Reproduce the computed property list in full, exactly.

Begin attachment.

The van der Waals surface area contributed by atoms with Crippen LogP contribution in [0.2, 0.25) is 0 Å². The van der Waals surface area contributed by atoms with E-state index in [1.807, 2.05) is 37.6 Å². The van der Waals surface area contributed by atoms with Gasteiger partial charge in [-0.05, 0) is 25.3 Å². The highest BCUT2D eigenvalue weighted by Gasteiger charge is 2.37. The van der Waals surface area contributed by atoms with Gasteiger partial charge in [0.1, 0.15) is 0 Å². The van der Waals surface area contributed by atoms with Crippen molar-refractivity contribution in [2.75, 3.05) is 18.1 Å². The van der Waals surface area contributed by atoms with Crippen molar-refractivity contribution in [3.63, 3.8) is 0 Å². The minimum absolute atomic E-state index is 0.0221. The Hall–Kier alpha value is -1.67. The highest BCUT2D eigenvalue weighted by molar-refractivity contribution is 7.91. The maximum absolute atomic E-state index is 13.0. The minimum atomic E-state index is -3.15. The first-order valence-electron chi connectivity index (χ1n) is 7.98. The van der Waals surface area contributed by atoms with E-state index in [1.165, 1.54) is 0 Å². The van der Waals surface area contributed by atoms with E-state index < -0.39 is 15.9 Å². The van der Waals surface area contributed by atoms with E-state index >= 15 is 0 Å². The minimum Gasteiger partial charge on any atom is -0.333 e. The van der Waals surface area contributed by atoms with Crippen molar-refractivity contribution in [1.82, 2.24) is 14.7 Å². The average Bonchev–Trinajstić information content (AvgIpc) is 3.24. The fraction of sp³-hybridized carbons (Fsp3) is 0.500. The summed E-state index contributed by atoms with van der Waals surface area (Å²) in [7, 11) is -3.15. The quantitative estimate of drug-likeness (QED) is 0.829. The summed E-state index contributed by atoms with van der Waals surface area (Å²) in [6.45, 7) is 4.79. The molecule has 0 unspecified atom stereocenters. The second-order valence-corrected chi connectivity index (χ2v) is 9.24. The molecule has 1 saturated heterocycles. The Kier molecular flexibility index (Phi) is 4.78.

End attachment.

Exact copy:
The van der Waals surface area contributed by atoms with Crippen LogP contribution in [0.2, 0.25) is 0 Å². The van der Waals surface area contributed by atoms with E-state index in [1.807, 2.05) is 37.6 Å². The van der Waals surface area contributed by atoms with Gasteiger partial charge in [-0.05, 0) is 25.3 Å². The highest BCUT2D eigenvalue weighted by Gasteiger charge is 2.37. The van der Waals surface area contributed by atoms with Gasteiger partial charge in [0.1, 0.15) is 0 Å². The van der Waals surface area contributed by atoms with Crippen molar-refractivity contribution in [2.75, 3.05) is 18.1 Å². The van der Waals surface area contributed by atoms with Crippen molar-refractivity contribution in [3.63, 3.8) is 0 Å². The minimum absolute atomic E-state index is 0.0221. The Hall–Kier alpha value is -1.67. The highest BCUT2D eigenvalue weighted by molar-refractivity contribution is 7.91. The maximum absolute atomic E-state index is 13.0. The minimum atomic E-state index is -3.15. The first-order valence-electron chi connectivity index (χ1n) is 7.98. The van der Waals surface area contributed by atoms with E-state index in [1.165, 1.54) is 0 Å². The van der Waals surface area contributed by atoms with E-state index < -0.39 is 15.9 Å². The van der Waals surface area contributed by atoms with E-state index >= 15 is 0 Å². The minimum Gasteiger partial charge on any atom is -0.333 e. The van der Waals surface area contributed by atoms with Crippen molar-refractivity contribution in [1.82, 2.24) is 14.7 Å². The average Bonchev–Trinajstić information content (AvgIpc) is 3.24. The fraction of sp³-hybridized carbons (Fsp3) is 0.500. The summed E-state index contributed by atoms with van der Waals surface area (Å²) in [7, 11) is -3.15. The quantitative estimate of drug-likeness (QED) is 0.829. The summed E-state index contributed by atoms with van der Waals surface area (Å²) in [6.45, 7) is 4.79. The molecule has 0 unspecified atom stereocenters. The second-order valence-corrected chi connectivity index (χ2v) is 9.24. The molecule has 1 saturated heterocycles. The Kier molecular flexibility index (Phi) is 4.78.